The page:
WILLIAM DE CHARTRES. A.D. 1218.
It was in the month of May, A.D. 1218, that the galleys of the Templars set sail from Acre on the above-mentioned memorable expedition into Egypt. They cast anchor in the mouth of the Nile, and, in conjunction with a powerful army of crusaders, laid siege to Damietta. A pestilence broke out shortly after their arrival, and hurried the Grand Master, William de Chartres, to his grave.† He was succeeded by the veteran warrior, Brother Peter de Montaigu, Grand Preceptor of Spain .‡
PETER DE MONTAIGU. A.D. 1218.
James of Vitry, bishop of Acre, who accompanied the Templars on this expedition, gives an enthusiastic account of their famous exploits, and of the tremendous battles fought upon the Nile, in one of which a large vessel of the Templars was sunk, and every soul on board perished. He describes the great assault on their camp towards the middle of the year 1219, when the trenches were forced, and all the infantry put to flight. “The insulting shouts of the conquering Saracens,” says he, “were heard on all sides, and a panic was rapidly spreading through the disordered ranks of the whole army of the cross, when the Grand Master and brethren of the Temple made a desperate charge, and bravely routed the first ranks of the infidels. The spirit of Gideon animated the Templars, and the rest of the army, stimulated by their example, bravely advanced to their support. … Thus did the Lord on that day, through the valour of the Templars, save those who trusted in Him.”§ Immediately after the surrender of Damietta, the Grand Master of the Temple returned to Acre to repel the forces of the sultan of Damascus, who had invaded the Holy Land, as appears from the following letter to the bishop of Ely.
* Ital. et Raven. Historiarum Hieronymi Rubei, lib. vi. p. 380, 381, ad ann. 1217. ed, Ven. 1603.
† Jac. de Vitr. lib. iii. ad. ann. 1218. Gesta Dei, tom i. 1, para2, p. 1133, 4, 5.
‡ Gall. Christ nov. tom. ii. col. 714, torn vii. col. 229.
§ Jac. de Vitr. Hist. Orient, ut sup. p. 1138. Bernard Thesaur. apud Muratori, cap. 190 to 200.
“Brother Peter de Montaigu, Master of the Knights of the Temple, to the reverend brother in Christ, N., by the grace of God bishop of Ely, health. We proceed by these letters to inform your paternity how we have managed the affairs of our Lord Jesus Christ since the capture of Damietta and of the castle of Taphneos.” The Grand Master describes various military operations, the great number of galleys fitted out by the Saracens to intercept the supplies and succour from Europe, and the arming of the galleys, galliots, and other vessels of the Order of the Temple to oppose them, and clear the seas of the infidel flag. He states that the sultan of Damascus had invaded Palestine, had ravaged the country around Acre and Tyre, and had ventured to pitch his tents before the castle of the Pilgrims, and had taken possession of Cæsarea. “If we are disappointed,” says he, “of the succour we expect in the ensuing summer, all our newly-acquired conquests, as well as the places that we have held for ages past, will be left in a very doubtful condition. We ourselves, and others in these parts, are so impoverished by the heavy expenses we have incurred in prosecuting the affairs of Jesus Christ, that we shall be unable to contribute the necessary funds, unless we speedily receive succour and subsidies from the faithful. Given at Acre, xii. kal. October, A.D. 1222.”*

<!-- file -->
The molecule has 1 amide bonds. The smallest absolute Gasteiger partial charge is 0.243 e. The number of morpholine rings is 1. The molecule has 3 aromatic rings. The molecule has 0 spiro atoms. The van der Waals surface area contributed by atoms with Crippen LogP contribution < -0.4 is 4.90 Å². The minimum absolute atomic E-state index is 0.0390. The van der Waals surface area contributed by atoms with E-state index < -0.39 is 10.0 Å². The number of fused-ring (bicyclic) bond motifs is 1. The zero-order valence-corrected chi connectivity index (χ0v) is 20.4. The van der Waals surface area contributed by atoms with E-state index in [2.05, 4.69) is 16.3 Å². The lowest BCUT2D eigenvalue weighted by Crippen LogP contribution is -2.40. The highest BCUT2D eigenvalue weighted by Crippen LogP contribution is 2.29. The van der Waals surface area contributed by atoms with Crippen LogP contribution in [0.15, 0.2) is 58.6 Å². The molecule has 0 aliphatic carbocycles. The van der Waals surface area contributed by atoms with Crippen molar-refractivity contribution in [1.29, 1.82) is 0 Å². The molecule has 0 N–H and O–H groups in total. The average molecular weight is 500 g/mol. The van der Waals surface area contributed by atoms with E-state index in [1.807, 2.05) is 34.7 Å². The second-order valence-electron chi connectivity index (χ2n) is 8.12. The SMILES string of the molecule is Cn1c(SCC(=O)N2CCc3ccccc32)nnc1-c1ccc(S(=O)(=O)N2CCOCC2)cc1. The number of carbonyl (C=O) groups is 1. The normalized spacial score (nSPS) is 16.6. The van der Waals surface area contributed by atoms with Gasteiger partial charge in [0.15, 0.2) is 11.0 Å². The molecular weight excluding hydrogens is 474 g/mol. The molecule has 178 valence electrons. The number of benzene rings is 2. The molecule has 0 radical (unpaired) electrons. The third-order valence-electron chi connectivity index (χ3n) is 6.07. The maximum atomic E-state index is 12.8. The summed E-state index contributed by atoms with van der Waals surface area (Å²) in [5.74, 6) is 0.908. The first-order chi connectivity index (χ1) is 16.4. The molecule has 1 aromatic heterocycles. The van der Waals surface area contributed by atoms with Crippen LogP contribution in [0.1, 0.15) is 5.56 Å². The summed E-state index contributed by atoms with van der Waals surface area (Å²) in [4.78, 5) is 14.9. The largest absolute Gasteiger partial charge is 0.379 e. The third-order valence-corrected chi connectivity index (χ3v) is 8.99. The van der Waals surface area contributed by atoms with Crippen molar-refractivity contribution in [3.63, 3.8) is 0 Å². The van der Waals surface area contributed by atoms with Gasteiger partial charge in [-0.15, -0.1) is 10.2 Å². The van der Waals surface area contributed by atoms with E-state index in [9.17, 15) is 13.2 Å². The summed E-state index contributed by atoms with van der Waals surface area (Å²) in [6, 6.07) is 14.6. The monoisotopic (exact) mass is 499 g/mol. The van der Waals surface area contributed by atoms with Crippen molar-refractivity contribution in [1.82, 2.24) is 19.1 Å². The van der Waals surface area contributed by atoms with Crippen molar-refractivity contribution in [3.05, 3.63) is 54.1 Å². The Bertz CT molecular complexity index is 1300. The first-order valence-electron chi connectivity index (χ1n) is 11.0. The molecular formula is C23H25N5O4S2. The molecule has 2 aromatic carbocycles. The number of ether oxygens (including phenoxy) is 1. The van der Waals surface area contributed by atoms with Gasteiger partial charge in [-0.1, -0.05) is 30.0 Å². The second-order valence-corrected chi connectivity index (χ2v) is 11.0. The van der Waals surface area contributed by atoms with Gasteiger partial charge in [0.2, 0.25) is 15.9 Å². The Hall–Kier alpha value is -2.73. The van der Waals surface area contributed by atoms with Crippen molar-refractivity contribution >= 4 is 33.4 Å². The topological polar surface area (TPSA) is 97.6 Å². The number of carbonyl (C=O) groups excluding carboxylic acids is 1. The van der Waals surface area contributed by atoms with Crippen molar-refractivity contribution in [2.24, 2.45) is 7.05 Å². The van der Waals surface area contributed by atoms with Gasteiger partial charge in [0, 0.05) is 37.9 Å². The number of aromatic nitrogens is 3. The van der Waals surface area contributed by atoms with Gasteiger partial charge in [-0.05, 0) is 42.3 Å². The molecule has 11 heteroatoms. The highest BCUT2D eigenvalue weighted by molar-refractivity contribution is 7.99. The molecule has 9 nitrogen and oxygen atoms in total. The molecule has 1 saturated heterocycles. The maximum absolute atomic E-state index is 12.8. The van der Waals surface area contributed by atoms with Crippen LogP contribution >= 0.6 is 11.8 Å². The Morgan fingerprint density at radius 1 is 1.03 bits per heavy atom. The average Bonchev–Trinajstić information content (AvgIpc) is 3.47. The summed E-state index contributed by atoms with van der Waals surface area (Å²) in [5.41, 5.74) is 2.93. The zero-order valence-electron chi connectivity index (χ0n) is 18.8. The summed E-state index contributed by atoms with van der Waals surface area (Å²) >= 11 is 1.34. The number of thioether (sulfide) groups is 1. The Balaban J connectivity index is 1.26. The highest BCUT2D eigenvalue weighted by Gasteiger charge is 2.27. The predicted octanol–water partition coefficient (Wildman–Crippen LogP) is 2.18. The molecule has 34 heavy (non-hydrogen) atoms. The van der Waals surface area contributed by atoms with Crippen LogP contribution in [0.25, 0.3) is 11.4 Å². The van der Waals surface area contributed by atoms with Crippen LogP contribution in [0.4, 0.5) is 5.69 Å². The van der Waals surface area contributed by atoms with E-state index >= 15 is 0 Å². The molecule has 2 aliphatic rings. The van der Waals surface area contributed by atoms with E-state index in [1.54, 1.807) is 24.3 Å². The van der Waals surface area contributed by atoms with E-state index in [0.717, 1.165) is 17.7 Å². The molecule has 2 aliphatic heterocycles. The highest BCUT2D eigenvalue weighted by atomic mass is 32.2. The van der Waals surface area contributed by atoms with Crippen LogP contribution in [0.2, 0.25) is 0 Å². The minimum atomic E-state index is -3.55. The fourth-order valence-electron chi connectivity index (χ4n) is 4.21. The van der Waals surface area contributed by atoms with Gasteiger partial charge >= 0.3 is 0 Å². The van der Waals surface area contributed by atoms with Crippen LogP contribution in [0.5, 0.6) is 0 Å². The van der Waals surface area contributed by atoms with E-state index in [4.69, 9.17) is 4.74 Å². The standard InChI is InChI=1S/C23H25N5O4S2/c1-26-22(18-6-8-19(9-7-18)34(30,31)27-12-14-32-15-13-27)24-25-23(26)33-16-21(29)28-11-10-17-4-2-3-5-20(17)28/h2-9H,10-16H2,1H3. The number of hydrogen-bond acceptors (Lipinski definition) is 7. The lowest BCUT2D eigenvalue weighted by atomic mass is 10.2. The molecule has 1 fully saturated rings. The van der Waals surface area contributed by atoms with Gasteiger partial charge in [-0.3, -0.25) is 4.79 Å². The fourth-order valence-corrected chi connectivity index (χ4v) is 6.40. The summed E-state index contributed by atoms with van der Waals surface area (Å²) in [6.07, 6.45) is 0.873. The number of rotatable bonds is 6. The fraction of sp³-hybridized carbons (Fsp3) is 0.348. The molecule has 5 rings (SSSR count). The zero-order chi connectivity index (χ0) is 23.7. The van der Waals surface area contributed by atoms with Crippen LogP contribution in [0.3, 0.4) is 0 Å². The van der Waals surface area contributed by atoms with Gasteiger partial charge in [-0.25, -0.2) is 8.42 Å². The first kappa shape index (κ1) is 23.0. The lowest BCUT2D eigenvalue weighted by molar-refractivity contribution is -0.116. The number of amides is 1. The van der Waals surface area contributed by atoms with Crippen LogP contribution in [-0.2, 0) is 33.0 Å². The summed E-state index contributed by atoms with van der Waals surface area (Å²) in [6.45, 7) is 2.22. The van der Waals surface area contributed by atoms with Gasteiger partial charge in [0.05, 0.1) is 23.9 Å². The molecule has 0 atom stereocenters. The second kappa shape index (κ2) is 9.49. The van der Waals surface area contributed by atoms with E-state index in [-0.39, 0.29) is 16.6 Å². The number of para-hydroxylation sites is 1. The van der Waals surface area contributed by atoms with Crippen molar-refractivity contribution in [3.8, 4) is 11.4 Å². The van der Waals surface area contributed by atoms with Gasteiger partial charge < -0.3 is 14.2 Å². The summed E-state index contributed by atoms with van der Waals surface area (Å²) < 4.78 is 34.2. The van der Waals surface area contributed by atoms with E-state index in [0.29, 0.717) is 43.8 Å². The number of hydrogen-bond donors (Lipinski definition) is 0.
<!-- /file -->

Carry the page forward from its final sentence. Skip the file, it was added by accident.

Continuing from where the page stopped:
The troops of the sultan of Damascus were repulsed and driven beyond the frontier, and the Grand Master then returned to Damietta, to superintend the preparations for a march upon Cairo. The results of that disastrous campaign are detailed in the following letter to Brother Alan Marcel, Preceptor of England, and Master of the Temple at London. “Brother Peter de Montaigu, humble Master of the soldiers of Christ, to our vicegerent and beloved brother in Christ, Alan Marcel, Preceptor of England.
PETER DE MONTAIGU. A.D. 1222.
“Hitherto we have had favourable information to communicate unto you touching our exertions in the cause of Jesus Christ; now, alas! such have been the reverses and disasters which our sins have brought upon us in the land of Egypt, that we have nothing but ill news to announce. After the capture of Damietta, our army remained for some time in a state of inaction, which brought upon us frequent complaints and reproaches from the eastern and the western Christians. At length, after the feast of the holy apostles, the legate of the holy pontiff, and all our soldiers of the cross, put themselves in march by land and by the Nile, and arrived in good order at the spot where the sultan was encamped, at the head of an immense number of the enemies of the cross. The river Taphneos, an arm of the great Nile, flowed between the camp of the sultan and our forces, and being unable to ford this river, we pitched our tents on its banks, and prepared bridges to enable us to force the passage. In the mean time, the annual inundation rapidly increased, and the sultan, passing his galleys and armed boats through an ancient canal, floated them into the Nile below our positions, and cut off our communications with Damietta.” … “Nothing now was to be done but to retrace our steps. The sultans of Aleppo and Damascus, the two brothers of the sultan, and many chieftains and kings of the pagans, with an immense multitude of infidels who had come to their assistance, attempted to cut off our retreat. At night we commenced our march, but the infidels cut through the embankments of the Nile, the water rushed along several unknown passages and ancient canals, and encompassed us on all sides. We lost all our provisions, many of our men were swept into the stream, and the further progress of our Christian warriors was forthwith arrested. The waters continued to increase upon us, and in this terrible inundation we lost all our horses and saddles, our carriages, baggage, furniture, and moveables, and everything that we had. We ourselves could neither advance nor retreat, and knew not whither to turn. We could not attack the Egyptians on account of the great lake which extended itself between them and us; we were without food, and being caught and pent up like fish in a net, there was nothing left for us but to treat with the sultan.